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A General Guide to Cosmetic Terms

Ever wonder what those labels on your beauty care products really mean? Words like “humectants, emulsifier, and surfactants” can be confusing! The following is a good list of cosmetic definitions commonly used in the industry. Now you know!

Antioxidant – A chemical that inhibits oxidation reactions or free radical damage to other molecules. Common antioxidants are vitamin A, C, and E and polyphenols. Antioxidants in skin care products are important both to protect the product itself as well as to diminish the signs of aging.

Barrier – Something that bars passage. Healthy skin is a barrier in that it bars passage of substances into and out of the body protecting it from the outer environment and holding moisture in. Lotions and creams help support this barrier function of the skin. Damaged skin is less of a barrier making it more prone to infection.

Cosmeceutical – A combination of the words Cosmetic and Pharmaceutical. It refers to a cosmetic ingredient that has a pharmaceutical action on the skin. The term is not recognized by the FDA and a cosmetic that makes a pharmaceutical claim is no longer considered a cosmetic but rather an over the counter drug.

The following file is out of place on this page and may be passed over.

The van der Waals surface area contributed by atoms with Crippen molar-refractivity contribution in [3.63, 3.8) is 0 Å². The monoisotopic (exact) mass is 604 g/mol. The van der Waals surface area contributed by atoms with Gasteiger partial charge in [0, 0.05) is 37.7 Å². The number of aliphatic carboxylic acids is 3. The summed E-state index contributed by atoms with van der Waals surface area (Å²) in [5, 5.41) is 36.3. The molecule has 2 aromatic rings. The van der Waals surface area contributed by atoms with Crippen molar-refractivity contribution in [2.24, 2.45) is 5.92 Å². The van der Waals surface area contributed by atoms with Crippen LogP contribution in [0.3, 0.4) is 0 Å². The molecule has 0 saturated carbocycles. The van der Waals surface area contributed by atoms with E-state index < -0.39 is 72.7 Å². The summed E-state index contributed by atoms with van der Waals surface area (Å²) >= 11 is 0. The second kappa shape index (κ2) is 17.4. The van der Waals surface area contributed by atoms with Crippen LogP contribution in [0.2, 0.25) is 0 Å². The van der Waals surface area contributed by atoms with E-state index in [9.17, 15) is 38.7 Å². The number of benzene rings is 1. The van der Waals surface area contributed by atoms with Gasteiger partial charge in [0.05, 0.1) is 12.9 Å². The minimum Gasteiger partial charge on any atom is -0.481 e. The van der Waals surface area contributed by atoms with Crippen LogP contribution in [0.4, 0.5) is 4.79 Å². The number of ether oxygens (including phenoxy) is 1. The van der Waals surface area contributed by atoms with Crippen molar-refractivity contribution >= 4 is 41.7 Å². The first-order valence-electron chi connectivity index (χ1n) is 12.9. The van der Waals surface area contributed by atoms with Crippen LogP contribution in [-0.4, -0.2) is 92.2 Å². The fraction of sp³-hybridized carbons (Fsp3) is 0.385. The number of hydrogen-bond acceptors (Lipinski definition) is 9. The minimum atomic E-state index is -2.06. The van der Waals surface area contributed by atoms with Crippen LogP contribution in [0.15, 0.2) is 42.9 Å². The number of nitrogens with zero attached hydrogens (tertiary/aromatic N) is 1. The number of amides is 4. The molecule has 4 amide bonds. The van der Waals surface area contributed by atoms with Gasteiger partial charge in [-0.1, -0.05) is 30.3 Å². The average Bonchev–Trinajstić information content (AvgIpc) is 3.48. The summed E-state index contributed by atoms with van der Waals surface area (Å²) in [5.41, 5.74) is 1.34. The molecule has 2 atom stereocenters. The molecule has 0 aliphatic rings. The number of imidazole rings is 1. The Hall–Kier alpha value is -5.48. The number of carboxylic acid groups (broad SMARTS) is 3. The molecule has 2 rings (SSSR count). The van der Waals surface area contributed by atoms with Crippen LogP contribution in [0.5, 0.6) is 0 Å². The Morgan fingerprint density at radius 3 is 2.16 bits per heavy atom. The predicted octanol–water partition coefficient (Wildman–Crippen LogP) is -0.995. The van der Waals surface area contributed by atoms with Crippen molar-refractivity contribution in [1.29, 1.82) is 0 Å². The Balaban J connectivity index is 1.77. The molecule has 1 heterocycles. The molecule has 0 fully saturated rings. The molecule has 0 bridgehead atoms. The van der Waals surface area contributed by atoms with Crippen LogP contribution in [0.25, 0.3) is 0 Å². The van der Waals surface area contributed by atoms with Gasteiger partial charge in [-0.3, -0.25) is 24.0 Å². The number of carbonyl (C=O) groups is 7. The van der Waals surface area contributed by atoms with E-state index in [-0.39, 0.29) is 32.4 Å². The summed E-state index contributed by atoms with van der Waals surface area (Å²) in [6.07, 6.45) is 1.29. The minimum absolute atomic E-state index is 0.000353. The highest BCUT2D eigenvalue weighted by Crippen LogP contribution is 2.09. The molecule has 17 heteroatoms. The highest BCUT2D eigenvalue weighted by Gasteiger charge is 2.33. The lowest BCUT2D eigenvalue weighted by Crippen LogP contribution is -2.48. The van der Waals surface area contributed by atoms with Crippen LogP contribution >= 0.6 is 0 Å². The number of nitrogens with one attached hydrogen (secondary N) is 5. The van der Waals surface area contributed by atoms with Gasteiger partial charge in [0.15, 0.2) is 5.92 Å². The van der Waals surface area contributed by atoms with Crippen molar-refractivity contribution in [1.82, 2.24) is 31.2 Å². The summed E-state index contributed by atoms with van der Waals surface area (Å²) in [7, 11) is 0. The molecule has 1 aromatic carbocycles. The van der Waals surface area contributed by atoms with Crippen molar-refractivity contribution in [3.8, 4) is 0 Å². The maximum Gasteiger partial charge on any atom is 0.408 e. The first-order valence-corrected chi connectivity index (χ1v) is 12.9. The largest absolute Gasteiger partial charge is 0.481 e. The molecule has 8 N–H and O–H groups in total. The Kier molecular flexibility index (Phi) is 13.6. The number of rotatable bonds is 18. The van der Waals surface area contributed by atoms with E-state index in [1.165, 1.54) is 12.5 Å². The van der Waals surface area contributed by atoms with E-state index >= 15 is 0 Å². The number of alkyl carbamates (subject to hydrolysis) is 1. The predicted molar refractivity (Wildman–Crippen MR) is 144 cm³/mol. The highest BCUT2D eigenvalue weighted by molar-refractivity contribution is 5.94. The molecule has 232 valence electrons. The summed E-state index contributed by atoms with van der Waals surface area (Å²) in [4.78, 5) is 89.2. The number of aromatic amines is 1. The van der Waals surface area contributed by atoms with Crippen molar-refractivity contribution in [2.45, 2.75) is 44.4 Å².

Emollient – A substance that softens and sooths the skin making it more supple. Typically this is an oil. It is thought to fill the crevices between the cells in the stratum corneum or outer layer of the skin to improve appearance.

Emulsifier – Binds together substances that could otherwise not be mixed such as oil and water. Emulsifiers are used in any cream or lotion to help hold the oil and water phases together.

Exfoliant – Something that removes the outer, dead layer of skin cells, the stratum corneum. This can be done physically with an abrasive substance such as salt or ground seeds or chemically such as salicylic acid or alpha hydroxy acid.

Fixed Oils – Non volatile oils which are lipids or fats. They are sometimes used as a carrier for essential oils. These include olive oil, almond oil, etc.

Humectant – A substance that binds to water to help retain moisture. This is important for the product itself to keep from drying out, but also to help keep the skin moistened. The best example is glycerin but humectants also include propylene glycol and sorbitol.